Gov. Jerry Brown recently delivered his final “State of the State” address to the Legislature. Whether you agree or disagree with his policies, he will leave a deep legacy of public service in our state that will be felt for decades to come.
The governor not surprisingly touted what he viewed as his accomplishments. I do give him credit for adding money to California’s “rainy day” fund for fiscal emergencies. He is right to warn that a pending economic recession could cause a $20 billion yearly shortfall and that it is better to prepare now than later.
However, the picture of California that he painted in his speech downplays festering liabilities of the state. Whether he acknowledges it or not, there is a growing crisis of affordability and accountability.
First and foremost, California has the nation’s highest poverty rate, when factoring in cost-of-living. One out of five Californians is poor. The poverty rate is partially driven by the state’s housing costs that have made buying a home difficult. Yet the state’s solution to address housing costs is the same to every problem — add more regulations and fees. For example, the governor signed Senate Bill 35 last year that could add $84,000 to the cost of building a 2,600-square-foot home by requiring “prevailing” wages on new construction.
Whether it is housing, taxes or transportation, Californians are paying more now than ever before. But Sacramento is not starving for money. Under Gov. Brown, the budget has risen by 52.4 percent from $86.4 billion in 2011-12 to a proposed $131.7 billion in 2018-19. However, California’s population did not grow by 52.4 percent during the past eight years. So where is the money going? Some is going to grow government entitlement programs and to questionable priorities such as high-speed rail.
This leads to my second point — the lack of accountability in state spending. According to recent media reports, California will have to spend another $2.8 billion to build an unneeded train while Californians are stuck paying higher gas and car taxes. That is $2.8 billion we could use for other priorities — such as repairing roads and our aging water infrastructure. With no private investment coming, it is time for the governor to put the brakes on his legacy train.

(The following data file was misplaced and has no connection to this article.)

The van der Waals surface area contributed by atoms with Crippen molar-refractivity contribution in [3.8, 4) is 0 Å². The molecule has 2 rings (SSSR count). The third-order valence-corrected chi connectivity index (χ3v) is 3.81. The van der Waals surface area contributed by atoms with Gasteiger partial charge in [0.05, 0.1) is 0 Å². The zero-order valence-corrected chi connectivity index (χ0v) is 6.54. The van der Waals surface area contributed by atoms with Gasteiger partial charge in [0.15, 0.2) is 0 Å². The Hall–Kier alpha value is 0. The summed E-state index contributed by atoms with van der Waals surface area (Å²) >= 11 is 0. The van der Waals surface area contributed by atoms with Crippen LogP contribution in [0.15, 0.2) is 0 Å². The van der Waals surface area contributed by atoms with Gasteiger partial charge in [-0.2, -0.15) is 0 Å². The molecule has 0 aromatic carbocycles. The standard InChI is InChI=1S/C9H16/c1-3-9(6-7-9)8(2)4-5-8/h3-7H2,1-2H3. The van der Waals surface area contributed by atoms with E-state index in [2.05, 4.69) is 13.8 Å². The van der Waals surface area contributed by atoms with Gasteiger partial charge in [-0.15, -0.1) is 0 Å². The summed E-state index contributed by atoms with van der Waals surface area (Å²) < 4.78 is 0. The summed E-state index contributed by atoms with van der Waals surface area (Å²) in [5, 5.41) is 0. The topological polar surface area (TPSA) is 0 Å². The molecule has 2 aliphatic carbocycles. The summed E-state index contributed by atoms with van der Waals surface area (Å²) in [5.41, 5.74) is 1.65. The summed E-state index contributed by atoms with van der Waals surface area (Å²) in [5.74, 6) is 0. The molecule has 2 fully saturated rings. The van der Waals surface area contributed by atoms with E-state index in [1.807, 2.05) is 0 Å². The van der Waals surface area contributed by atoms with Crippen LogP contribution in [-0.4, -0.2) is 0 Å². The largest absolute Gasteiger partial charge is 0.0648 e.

The governor and the Democratic-controlled Legislature are also neglecting to fully meet the promises that the state has made to Californians.
Take Proposition 30 (2012) for example, the “temporary” income tax increase to fund education. Despite the promises made to use the funds for education, the current budget spends billions of dollars from Prop. 30 on non-education items.
New housing developments with requirements to provide new schools are feeling the pressure. California is waiting longer to build or modernize schools because most of the bonds are not being issued. Why are we not building and fixing schools sooner?
The governor and Legislature also promised construction of additional water storage if voters approved a water bond, which they did in 2014. To date, this additional water storage has yet to be realized. Where is the storage?
Last, but not least, the state has at least $234 billion in pension debt it owes to public employees and retirees. The California Public Employees’ Retirement System shows that, as of June 2016, CalPERS is underfunded by more than $138 billion. The teachers’ retirement system (CalSTRS) has a $96 billion shortfall. How is the state going to pay for this? The governor did not say.
In his final months in office, the governor can help boost his legacy by using his bully pulpit to address affordability and accountability. The promises made to Californians must be fulfilled.